Tag Archives: mom

I had every intention …

of blogging about driving around today with the convertible top down, the music loud and the wind in my face; of blooming trees and budding flowers, puffy clouds in a blue, sun-drenched sky and the perfectness of a warm April day.

But I just hung up the phone after talking to my mom and the things I previously held up in importance faded into the background.

She is a rock, a beacon, a lighthouse, a safe haven.

She knows everything about me, the things that shamed me and, at one time or another, shamed her.

In my youth, I hurt her deeply and couldn’t find within myself the knowledge or ability to make it right.

She knows of my dreams and aspirations and is always the first one to encourage me even as she puts her own dreams and aspirations on hold.

It isn’t easy to explain to someone that thoughts, images, words, experiences, memories and a myriad of other flotsam runs through my head, in a constant stream, even when I’m sleeping.

And that is when I am at my baseline and not in manic mode.

She takes it in stride without judgement or condemnation and, I have come to realize, did so even when I felt I was being judged and condemned.

Nobody can condemn me any more than I condemn myself.  It is the nature of my world and I live with it.

She knows, though, simply by looking at my face or hearing my voice ,when I am in the throes of mania or, thankfully more rarely, the despondency of a depressive crash.

She understands that sometimes, I have to go away; from her, from myself, from everyone and just be dormant.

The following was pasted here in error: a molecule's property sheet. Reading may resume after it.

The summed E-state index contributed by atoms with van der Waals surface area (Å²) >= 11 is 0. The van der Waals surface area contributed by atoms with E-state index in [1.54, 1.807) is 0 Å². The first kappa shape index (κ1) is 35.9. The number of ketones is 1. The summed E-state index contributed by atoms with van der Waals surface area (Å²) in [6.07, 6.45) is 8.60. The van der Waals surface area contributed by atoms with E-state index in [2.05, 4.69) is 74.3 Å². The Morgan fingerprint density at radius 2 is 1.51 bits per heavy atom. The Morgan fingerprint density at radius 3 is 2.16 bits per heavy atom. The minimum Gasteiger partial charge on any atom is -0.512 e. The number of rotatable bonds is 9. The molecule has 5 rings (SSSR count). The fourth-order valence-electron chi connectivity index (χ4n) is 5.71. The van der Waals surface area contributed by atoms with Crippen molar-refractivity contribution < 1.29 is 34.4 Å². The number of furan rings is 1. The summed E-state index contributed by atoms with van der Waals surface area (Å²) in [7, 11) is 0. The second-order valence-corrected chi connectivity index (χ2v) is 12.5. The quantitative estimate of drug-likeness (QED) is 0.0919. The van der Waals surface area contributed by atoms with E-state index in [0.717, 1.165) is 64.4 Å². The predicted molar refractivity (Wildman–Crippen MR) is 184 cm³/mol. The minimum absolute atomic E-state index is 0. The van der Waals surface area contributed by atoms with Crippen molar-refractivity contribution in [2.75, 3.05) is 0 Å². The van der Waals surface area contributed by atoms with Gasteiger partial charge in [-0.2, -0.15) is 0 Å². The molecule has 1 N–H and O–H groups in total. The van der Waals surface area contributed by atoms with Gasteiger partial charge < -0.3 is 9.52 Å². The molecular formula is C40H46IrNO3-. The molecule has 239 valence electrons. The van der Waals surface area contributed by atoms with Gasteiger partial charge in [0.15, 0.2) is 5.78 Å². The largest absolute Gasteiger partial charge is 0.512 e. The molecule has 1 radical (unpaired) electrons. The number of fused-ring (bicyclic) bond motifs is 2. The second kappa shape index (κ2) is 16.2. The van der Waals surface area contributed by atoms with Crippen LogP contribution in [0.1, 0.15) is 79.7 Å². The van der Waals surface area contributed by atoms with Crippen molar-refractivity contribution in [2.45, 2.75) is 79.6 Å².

She knows these things and doesn’t hold them against me.

There is no “well, you did this or that or the other thing”.

She isn’t like that.

She is patient and kind.

She is, without doubt, the Proverbs 31 woman.

I would like to be like her, but that is an aspiration that will never come.  It isn’t that my cup is half empty, but that I live, as much as I can, in a reality-based existence.

She is a light in a dark place and I migrate to her when I need simply to know that someone loves me unconditionally.

I tell her I love her, but how do you describe to someone that  you cannot imagine a life without them.

Unless I die first by some freak event, by the natural order of things, I will lose her at some point in my life.

I cannot imagine a world without my mom.

So I will put that with other things I cannot imagine into a box that lives in the outer-regions of my heart.

When I am manic, the box will break open and I will have to face the possibility, but for now, when I am am simply on overdrive, it is secure in the  little locked box.

She inspires me with her acceptance and encouragement and that, without doubt or reservation, beats blooming trees in springtime seen from a back road drive with the convertible top down.

I love you, Mom .

A houseguest

 

My Mother's Mother's bleeding hearts

My Mother’s Mother’s bleeding hearts

 

This is how she makes me feel ... cherished

This is how she makes me feel … cherished

All of that being said about my mom, I want to extrapolate to another area and  extend prayers and encouragement to a friend that I have long lost touch with.  She lost her son, the light of her world and is now lying among the shattered pieces of her world.  Keep Pam Begley in your prayers when you pray.  I cannot fathom losing a child.

 

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What a mess …

my house, I mean.  I hate to clean house, do laundry, wash dishes.  There is nothing about keeping house that I like.  My mother, bless her heart, will attest to that.  She likes a clean house and tried to instill that need for order to my sister and me.  It didn’t take.  I am, at the very core of my being, unorganized.  It is a miracle that I can keep my photography, poems and stories in any kind of order and some of it, well, let’s just not go there.